Flagstaff to Increase Minimum Wage to Nearly $17 an Hour

Flagstaff to Increase Minimum Wage to Nearly $17 an Hour

By Corinne Murdock |

Come January, Flagstaff will increase its minimum wage from $15.50 to $16.80 an hour, and from $13 to 14.80 an hour for tipped employees.

Flagstaff Mayor Paul Deasy shared the news on Tuesday.

The city factors minimum wage based on cost of living in addition to inflation. In 2016, Flagstaff voters approved Proposition 414, a measure raising the minimum wage to $15 an hour last year and ensuring annual adjustments for inflation and cost of living every year thereafter. The city’s minimum wage must be at least $2 above the state’s minimum wage. 

Prop 414 also ensures that hourly tipped minimum wage will be the same as hourly minimum wage by 2026.

It’s anticipated that the state will increase minimum wage to $13.85 an hour, just over a $1 increase from the current $12.80 minimum wage.

Despite criticism that the minimum wage would exacerbate unemployment, Deasy shared in March that unemployment rates have halved since 2016.

Those unemployment rates may reflect the hiring and growth of big box and chain stores, in turn masking the suffering of small businesses.

Several small businesses were vocal about experiencing the brunt of Flagstaff’s minimum wage increases. About a month before the pandemic occurred, small business owners reported that they’d resorted to reducing their number of employees and their hours of operation. 

The Flagstaff City Council has also considered a minimum wage increase for its city employees. They haven’t voted on an increase yet.

Deasy has petitioned the council to increase city employees’ minimum wage, initially asking for $17 an hour but settling for slightly less, $16.60 an hour.

Corinne Murdock is a reporter for AZ Free News. Follow her latest on Twitter, or email tips to corinne@azfreenews.com.

Flagstaff Approved “Sustainable,” “ADA” Compliant Library Entrance But Removed Handicap Parking

Flagstaff Approved “Sustainable,” “ADA” Compliant Library Entrance But Removed Handicap Parking

By Corinne Murdock |

The Flagstaff City Council approved expenditures of over $1.1 million for what it said would improve Americans with Disabilities Act (ADA) compliance for the public library entrance — yet the majority of the project accomplishes sustainability and artistic ends, and the conceptual rendering removed current handicap parking. Construction began Monday. 

Of the seven initiatives outlined in the project’s executive summary, only one directly addresses an ADA item: safety railing. The executive summary noted that the project’s priorities and objectives align with diversity, inclusivity, sustainability, and carbon neutrality initiatives, in addition to benefiting a local artist. 

That artist, Maria Salenger, received a $75,000 contract in December 2020 to create exterior artwork for the library, which includes miniature steel sculptures of open books that will line the pathway and be illuminated at night. 

The Flagstaff City-Coconino County Public Library entrance renovations include new asphalt, curbs, gutters, and sidewalks; railing and ground-mounted art pieces; project lighting and electrical components; conduit and pull boxes for ITS Fiber and APS charging stations; a concrete plaza, pathways, and stairs with integral color and architectural finishes; hydronic heating in certain concrete pathways; and expanded landscaping.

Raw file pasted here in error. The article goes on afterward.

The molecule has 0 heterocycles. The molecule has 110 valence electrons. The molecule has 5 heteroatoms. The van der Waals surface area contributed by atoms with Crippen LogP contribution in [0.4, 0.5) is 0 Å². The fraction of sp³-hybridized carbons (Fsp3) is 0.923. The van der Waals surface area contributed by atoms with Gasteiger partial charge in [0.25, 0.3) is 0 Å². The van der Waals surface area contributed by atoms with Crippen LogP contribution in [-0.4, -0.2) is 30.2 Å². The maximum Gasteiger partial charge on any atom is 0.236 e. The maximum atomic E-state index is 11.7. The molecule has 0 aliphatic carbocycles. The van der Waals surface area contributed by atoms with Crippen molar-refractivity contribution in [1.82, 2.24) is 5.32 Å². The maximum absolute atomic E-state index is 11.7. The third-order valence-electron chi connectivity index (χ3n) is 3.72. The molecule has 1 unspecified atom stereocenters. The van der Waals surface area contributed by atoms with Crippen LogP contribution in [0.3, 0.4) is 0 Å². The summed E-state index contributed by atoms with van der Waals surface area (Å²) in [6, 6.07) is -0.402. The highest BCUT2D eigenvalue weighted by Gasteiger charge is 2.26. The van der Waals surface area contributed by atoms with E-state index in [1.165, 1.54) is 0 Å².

Noticeably absent from the conception drawing are the two handicap parking spaces currently positioned directly in front of the building; there, the city projected the installation of a garden bed. There’s no handicap parking anywhere near the library entrance in the drawing. 

According to the ADA: “Accessible [parking] spaces must connect to the shortest accessible route to the accessible public entrance or facility they serve.” For every 25 parking spaces in a lot, there must be at least one accessible parking space and at least one van accessible parking space.

(Source: U.S. Department of Justice, “ADA Compliance Brief,” ada.gov)

A conceptual rendering of the renovations depicts the library with a zigzag of sloped wheelchair-accessible concrete ramps lined with benches, plant beds, and safety railing. One side of the building will have stairs, whereas the current library entrance doesn’t. The new library entrance will also have porch tables and chairs.

The current exterior of the library has two straight, wide concrete pathways leading directly to the entrance, and no stairs.

The city announced early last year that the library’s front entrance wasn’t ADA compliant. 

The city awarded the “Main Library ADA Entrance Project” contract to Scholz Contracting, the only company to submit a bid for the job. The city posted a solicitation for construction last month and closed it after two weeks. In that time, the city received only one bid: Scholz Contracting.

According to the city’s procurement code, invitation for bids must be issued 21 days before the closing date and time for receipt of bids, unless a shorter time is determined necessary in writing by the purchasing agent pursuant to a written request from the department requiring the contract. The city charter requires that public notice of bid invitations must be published at least once in the newspaper, five days prior to the opening of bids. 

Funds for the renovation come from the general government and BBB funds for the library. The project is scheduled to take 130 days. 

Corinne Murdock is a reporter for AZ Free News. Follow her latest on Twitter, or email tips to corinne@azfreenews.com.

Flagstaff Considering Gender-Neutral Bathrooms

Flagstaff Considering Gender-Neutral Bathrooms

By Corinne Murdock |

Flagstaff City Council will consider requiring all single occupancy public restrooms to be gender-neutral. Affected restrooms would be those in city-owned buildings designed for one person, a family, or assisted use. 

If enacted, the affected restrooms would be required to have “nongendered signage.” Instead, signs would read: “gender neutral,” “all gender,” or “restroom” without reference to a specific gender.